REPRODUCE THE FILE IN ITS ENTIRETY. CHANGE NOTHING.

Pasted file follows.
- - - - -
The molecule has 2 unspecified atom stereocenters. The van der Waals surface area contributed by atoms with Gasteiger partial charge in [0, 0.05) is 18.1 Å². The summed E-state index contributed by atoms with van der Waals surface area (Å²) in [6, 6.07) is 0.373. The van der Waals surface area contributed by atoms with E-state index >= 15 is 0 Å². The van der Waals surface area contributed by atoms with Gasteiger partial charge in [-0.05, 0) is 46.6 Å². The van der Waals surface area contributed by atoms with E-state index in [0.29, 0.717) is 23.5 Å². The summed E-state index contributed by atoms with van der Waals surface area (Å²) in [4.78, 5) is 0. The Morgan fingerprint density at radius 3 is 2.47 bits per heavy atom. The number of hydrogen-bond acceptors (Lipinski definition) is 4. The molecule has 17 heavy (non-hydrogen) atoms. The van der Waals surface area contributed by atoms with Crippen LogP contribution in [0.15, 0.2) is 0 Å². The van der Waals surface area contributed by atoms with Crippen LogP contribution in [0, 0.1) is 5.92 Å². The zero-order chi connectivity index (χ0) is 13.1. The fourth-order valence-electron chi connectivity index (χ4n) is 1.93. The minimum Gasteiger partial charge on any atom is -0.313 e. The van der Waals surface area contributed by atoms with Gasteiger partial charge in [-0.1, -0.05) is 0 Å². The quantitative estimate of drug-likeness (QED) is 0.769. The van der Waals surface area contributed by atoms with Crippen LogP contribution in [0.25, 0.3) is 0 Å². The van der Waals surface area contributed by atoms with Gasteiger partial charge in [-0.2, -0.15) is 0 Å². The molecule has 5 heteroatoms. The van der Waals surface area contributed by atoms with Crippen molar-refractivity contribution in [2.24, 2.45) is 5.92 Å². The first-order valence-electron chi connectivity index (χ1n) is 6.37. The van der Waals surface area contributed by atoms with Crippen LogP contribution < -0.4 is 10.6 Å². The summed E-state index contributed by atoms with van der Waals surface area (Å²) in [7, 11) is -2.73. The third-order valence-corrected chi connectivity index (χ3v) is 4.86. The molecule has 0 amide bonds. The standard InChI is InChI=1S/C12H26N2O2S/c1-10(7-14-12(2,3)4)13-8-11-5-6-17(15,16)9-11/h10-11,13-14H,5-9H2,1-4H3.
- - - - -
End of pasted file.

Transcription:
The molecule has 2 unspecified atom stereocenters. The van der Waals surface area contributed by atoms with Gasteiger partial charge in [0, 0.05) is 18.1 Å². The summed E-state index contributed by atoms with van der Waals surface area (Å²) in [6, 6.07) is 0.373. The van der Waals surface area contributed by atoms with E-state index >= 15 is 0 Å². The van der Waals surface area contributed by atoms with Gasteiger partial charge in [-0.05, 0) is 46.6 Å². The van der Waals surface area contributed by atoms with E-state index in [0.29, 0.717) is 23.5 Å². The summed E-state index contributed by atoms with van der Waals surface area (Å²) in [4.78, 5) is 0. The Morgan fingerprint density at radius 3 is 2.47 bits per heavy atom. The number of hydrogen-bond acceptors (Lipinski definition) is 4. The molecule has 17 heavy (non-hydrogen) atoms. The van der Waals surface area contributed by atoms with Crippen LogP contribution in [0.15, 0.2) is 0 Å². The van der Waals surface area contributed by atoms with Crippen LogP contribution in [0, 0.1) is 5.92 Å². The zero-order chi connectivity index (χ0) is 13.1. The fourth-order valence-electron chi connectivity index (χ4n) is 1.93. The minimum Gasteiger partial charge on any atom is -0.313 e. The van der Waals surface area contributed by atoms with Gasteiger partial charge in [-0.1, -0.05) is 0 Å². The quantitative estimate of drug-likeness (QED) is 0.769. The van der Waals surface area contributed by atoms with Crippen LogP contribution in [0.25, 0.3) is 0 Å². The van der Waals surface area contributed by atoms with Gasteiger partial charge in [-0.2, -0.15) is 0 Å². The molecule has 5 heteroatoms. The van der Waals surface area contributed by atoms with Crippen molar-refractivity contribution in [2.24, 2.45) is 5.92 Å². The first-order valence-electron chi connectivity index (χ1n) is 6.37. The van der Waals surface area contributed by atoms with Crippen LogP contribution < -0.4 is 10.6 Å². The summed E-state index contributed by atoms with van der Waals surface area (Å²) in [7, 11) is -2.73. The third-order valence-corrected chi connectivity index (χ3v) is 4.86. The molecule has 0 amide bonds. The standard InChI is InChI=1S/C12H26N2O2S/c1-10(7-14-12(2,3)4)13-8-11-5-6-17(15,16)9-11/h10-11,13-14H,5-9H2,1-4H3.